An Encounter With Christ


In the Book of Revelation, St. John is writing to the seven Churches of Asia at a time of great persecution. Our Lord wishes to speak to these Churches through the writing of St. John and offers words of both praise and condemnation. The praise is for those Churches that are making an effort to live the faith; the condemnation is for those Churches that are not. To the Church of Laodicea John writes, “So, because you are lukewarm, and neither cold nor hot, I am about to spit you out of my mouth.” (Rev.3:16)

Laodicea was a wealthy city in the province of Phrygia (modern-day Turkey). It was famous for its aqueducts that brought fresh water to the city. The people enjoyed cool, flowing water that was refreshing and in great abundance; stagnant water was avoided because it was always lukewarm and less pure. Jesus considers the inhabitants of this city to be spiritually ambivalent like ‘lukewarm’ water. They are apathetic toward things of faith and this has created a spiritual blindness. They do not see a need for God and simply rely on themselves. So much time and attention is given to gaining wealth and very little effort is made to gain heaven. I believe that this situation is not unique to Laodicea and can still be found today in many other places, including our own country.

A 2015 Angus Reid survey in Canada stated, “Largest group puts itself in the ‘mushy middle’ on religion; ranks of those embracing faith are shrinking.” The statistics speak for themselves: 26% inclined to reject religion, 30% inclined to embrace religion, and 44% somewhere in-between. The statistics show that the largest segment are those Canadians who are ambivalent toward religion. It is this apathy that Jesus is condemning in
his address to the Church of Laodicea. I think that it is reasonable to say that he is also condemning the ‘mushy middle’ of Canada today.

A few verses after his rebuke, Jesus speaks of his love and concern for the Church of Laodicea: “Listen! I am standing at the door, knocking; if you hear my voice and open
the door, I will come in to you and eat with you, and you with me. (Rev.3:20)

I think that many of us are familiar with the artistic representation of this passage. We see Jesus knocking at a door that has no handle on the outside. This indicates that the door can only be opened from the inside. So the real tragedy is that people cannot be bothered to open the door to Christ; we need to invite him into our lives so that he can eat with us. The
best place for this to happen is the Eucharist.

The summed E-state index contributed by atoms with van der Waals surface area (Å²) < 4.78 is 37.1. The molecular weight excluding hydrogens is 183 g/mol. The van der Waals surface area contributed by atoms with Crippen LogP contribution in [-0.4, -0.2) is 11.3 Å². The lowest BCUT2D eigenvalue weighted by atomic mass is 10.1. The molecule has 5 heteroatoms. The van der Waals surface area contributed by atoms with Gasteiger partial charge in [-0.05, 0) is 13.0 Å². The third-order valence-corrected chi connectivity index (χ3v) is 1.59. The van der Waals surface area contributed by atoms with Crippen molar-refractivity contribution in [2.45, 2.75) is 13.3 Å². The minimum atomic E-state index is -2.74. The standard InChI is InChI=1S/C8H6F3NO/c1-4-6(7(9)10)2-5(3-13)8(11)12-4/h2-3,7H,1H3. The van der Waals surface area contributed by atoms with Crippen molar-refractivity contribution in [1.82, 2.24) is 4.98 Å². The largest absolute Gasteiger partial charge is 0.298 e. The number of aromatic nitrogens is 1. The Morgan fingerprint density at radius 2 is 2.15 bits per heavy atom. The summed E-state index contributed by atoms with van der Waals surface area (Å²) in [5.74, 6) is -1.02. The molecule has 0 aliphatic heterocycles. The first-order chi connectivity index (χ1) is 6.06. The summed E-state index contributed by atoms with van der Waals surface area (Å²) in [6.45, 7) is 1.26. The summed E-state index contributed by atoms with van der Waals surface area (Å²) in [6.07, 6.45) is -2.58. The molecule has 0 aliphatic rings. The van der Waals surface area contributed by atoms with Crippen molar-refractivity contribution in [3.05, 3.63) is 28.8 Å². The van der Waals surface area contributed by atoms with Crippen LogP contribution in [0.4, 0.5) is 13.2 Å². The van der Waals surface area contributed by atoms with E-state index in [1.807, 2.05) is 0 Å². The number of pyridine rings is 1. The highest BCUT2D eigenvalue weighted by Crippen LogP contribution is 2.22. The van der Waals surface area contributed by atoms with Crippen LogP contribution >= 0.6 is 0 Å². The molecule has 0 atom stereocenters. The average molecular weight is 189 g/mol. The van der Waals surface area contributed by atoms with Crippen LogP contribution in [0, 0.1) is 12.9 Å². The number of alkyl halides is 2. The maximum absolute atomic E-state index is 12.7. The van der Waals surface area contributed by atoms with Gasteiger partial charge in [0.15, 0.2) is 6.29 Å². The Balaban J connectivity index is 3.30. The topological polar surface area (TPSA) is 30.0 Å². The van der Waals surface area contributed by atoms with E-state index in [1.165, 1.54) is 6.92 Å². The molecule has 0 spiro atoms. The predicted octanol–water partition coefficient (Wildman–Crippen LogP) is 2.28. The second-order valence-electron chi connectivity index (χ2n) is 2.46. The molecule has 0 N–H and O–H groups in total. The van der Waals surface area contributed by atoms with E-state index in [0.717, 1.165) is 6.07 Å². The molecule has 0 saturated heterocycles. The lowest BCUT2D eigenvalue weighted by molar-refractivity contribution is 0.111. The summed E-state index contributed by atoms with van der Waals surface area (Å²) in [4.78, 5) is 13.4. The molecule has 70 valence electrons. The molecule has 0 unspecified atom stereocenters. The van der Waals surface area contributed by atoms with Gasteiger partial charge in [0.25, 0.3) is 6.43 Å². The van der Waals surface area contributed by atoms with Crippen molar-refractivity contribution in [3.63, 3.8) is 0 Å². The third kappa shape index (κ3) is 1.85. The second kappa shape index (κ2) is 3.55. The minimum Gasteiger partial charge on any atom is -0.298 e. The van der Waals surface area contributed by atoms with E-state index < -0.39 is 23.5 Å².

We are called to be on fire with the Lord and to follow him enthusiastically. During this Holy Year let us move from the ‘mushy middle’ to Christ. Let us open the door of our hearts to his transforming love and mercy.
It is interesting to note that in the Book of Revelation, Jesus says that if you open the door, “…I will come in to you and eat This is what we do at Mass. We believe that the Holy Eucharist is spiritual food. Just as food nourishes the body, the Holy Eucharist nourishes the  soul; however, there is a significant difference. The food we eat becomes one with us; in Holy Communion something much more profound happens. We become one with what we eat—Jesus Christ, the Bread of Life. We are drawn into the mystery of God as our soul is united to Christ our Saviour. This sacramental union is pure grace and offers a foretaste of what awaits us in paradise when we will have perfect union with God.

Sadly, many Catholics today are ‘lukewarm’ regarding this great mystery of faith and rarely attend Mass. Many need to rediscover the transforming power of the Eucharist.

We are currently celebrating a Jubilee Year of Mercy. This provides a wonderful opportunity to move from apathy to commitment. Pope Francis has asked that every cathedral throughout the world have a Holy Door as part of this Jubilee. This door symbolizes Christ who is the way, the truth, and the life.

It is also a symbol of our desire to open the door of our hearts to the Lord so that we can be transformed. Part of this transformation is moving from being simply ‘lukewarm’ to be like the disciples on the Road to Emmaus, who experienced burning hearts as they walked with the Lord. They invited him to eat with them and they recognized him in the breaking of the bread. The Holy Eucharist will help to transform us.

Jesus is warning us, like the people of Laodicea, not to be ‘lukewarm’.  “Listen! I am standing at the door, knocking; if you hear my voice and open
the door, I will come in to you and eat with you, and you with me.” (Rev.3:20)